Former Minnesota Governor Tim Pawlenty is stepping down as co-chairman of Mitt Romney's presidential campaign to take over one of Washington, D.C.’s most prominent lobbying firms.
Financial Services Roundtable announced Thursday that the former GOP presidential candidate will replace the company’s retiring CEO Steve Bartlett. The trade organization is a major Wall Street lobbying group, representing 100 integrated financial services companies, including J.P. Morgan Chase & Co. (NYSE: JPM) and Wells Fargo and Co. (NYSE: WFC).
According to the Hill, Pawlenty’s new job is one of the most “prestigious and coveted positions” in the city, primarily because it could pay a salary upwards of $1.8 million per year.
In a statement, Pawlenty said he valued his time spent in the public sector but is committed to “focusing fully” on his new role.
“I am grateful to have had the opportunity to serve, but I am now moving on and committed to focusing fully on this new opportunity,” he said.
As the financial industry’s top lobbyist, Pawlenty will likely focus on altering the Dodd-Frank financial reform legislation to make it more favorable for Wall Street as regulators implement the law.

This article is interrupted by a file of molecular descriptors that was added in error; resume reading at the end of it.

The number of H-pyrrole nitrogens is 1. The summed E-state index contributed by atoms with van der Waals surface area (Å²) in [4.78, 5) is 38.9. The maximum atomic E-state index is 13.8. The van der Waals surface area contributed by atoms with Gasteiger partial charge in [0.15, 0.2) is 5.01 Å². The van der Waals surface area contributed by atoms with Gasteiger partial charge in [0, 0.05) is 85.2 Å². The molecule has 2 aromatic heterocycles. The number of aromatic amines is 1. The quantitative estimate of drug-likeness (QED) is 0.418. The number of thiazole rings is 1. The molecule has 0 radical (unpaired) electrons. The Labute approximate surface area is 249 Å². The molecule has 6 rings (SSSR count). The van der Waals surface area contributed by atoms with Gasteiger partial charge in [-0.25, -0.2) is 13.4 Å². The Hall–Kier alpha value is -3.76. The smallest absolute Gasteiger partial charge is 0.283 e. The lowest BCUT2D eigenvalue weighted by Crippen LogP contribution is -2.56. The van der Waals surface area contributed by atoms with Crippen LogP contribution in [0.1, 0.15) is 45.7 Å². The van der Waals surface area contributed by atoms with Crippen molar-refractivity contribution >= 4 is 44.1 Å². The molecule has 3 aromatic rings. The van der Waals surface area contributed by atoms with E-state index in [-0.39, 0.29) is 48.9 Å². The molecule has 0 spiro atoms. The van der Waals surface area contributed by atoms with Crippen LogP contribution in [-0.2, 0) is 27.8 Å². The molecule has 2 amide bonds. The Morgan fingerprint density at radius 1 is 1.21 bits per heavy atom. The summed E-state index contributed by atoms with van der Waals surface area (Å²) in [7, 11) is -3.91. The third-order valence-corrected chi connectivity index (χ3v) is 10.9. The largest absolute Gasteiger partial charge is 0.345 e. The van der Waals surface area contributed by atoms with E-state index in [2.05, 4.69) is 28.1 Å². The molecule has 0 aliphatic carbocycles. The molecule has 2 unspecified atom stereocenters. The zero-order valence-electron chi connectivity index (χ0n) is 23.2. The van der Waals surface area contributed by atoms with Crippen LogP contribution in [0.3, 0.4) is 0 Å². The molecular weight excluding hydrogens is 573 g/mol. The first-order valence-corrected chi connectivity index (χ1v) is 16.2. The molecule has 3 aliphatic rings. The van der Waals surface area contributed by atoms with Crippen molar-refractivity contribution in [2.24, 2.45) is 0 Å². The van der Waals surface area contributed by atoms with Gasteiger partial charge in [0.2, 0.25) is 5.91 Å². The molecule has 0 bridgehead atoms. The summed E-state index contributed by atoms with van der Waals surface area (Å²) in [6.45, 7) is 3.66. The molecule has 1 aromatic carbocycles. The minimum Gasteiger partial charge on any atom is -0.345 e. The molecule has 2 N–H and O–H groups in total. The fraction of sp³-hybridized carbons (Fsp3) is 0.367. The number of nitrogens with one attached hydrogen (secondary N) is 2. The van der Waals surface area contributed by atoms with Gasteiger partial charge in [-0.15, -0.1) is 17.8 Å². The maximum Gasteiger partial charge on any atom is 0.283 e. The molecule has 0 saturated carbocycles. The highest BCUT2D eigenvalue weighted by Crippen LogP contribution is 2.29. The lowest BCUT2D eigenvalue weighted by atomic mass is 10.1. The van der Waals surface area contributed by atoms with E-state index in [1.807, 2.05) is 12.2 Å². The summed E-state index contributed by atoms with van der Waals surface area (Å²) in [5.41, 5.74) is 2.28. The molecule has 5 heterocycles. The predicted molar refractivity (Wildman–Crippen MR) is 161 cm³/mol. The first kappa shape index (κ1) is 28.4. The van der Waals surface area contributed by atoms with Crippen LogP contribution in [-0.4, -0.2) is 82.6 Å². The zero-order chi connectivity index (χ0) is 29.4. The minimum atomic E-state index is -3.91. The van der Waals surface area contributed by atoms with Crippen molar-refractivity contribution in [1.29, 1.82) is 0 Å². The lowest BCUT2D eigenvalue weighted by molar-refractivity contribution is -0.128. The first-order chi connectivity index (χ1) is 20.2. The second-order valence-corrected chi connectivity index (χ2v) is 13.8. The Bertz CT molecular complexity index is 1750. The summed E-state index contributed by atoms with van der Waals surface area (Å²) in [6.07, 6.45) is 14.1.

The law, passed in response to the risky financial trading that ultimately triggered the recent financial crisis and required multibillion government bailouts, has not been fully implemented.
Pawlenty dropped out of the race for the Republican presidential race early and quickly backed Romney for the party’s nomination. There was wide speculation that Romney would pick Pawlenty as his running mate, but U.S. Rep. Paul Ryan was eventually chosen.
Romney in a statement called Pawlenty a “dear friend” and said he was sad to see him leave his campaign.
"He’s brought energy, intelligence and tireless dedication to every enterprise in which he’s ever been engaged, and that certainly includes my presidential campaign," he said. "While I regret he cannot continue as co-chair of my campaign, his new position advancing the integrity of our financial system is vital to the future of our country."
The move comes as the Romney campaign attempts to find its stride after weeks of political setbacks. Although polls show the former Massachusetts governor almost neck-and-neck with President Barack Obama, Romney’s campaign has faced strong criticism from Democrats and Republicans alike after the appearance of a leaked video of Romney describing Obama supporters as “victims” who choose to rely on government handouts.
Romney described “Obama supporters” as the 47 percent of the population that does not pay a federal income tax.
Ashley covers U.S. politics for the International Business Times, with a focus on civil liberties, women's issues and campaign finance. Her work has also appeared in The...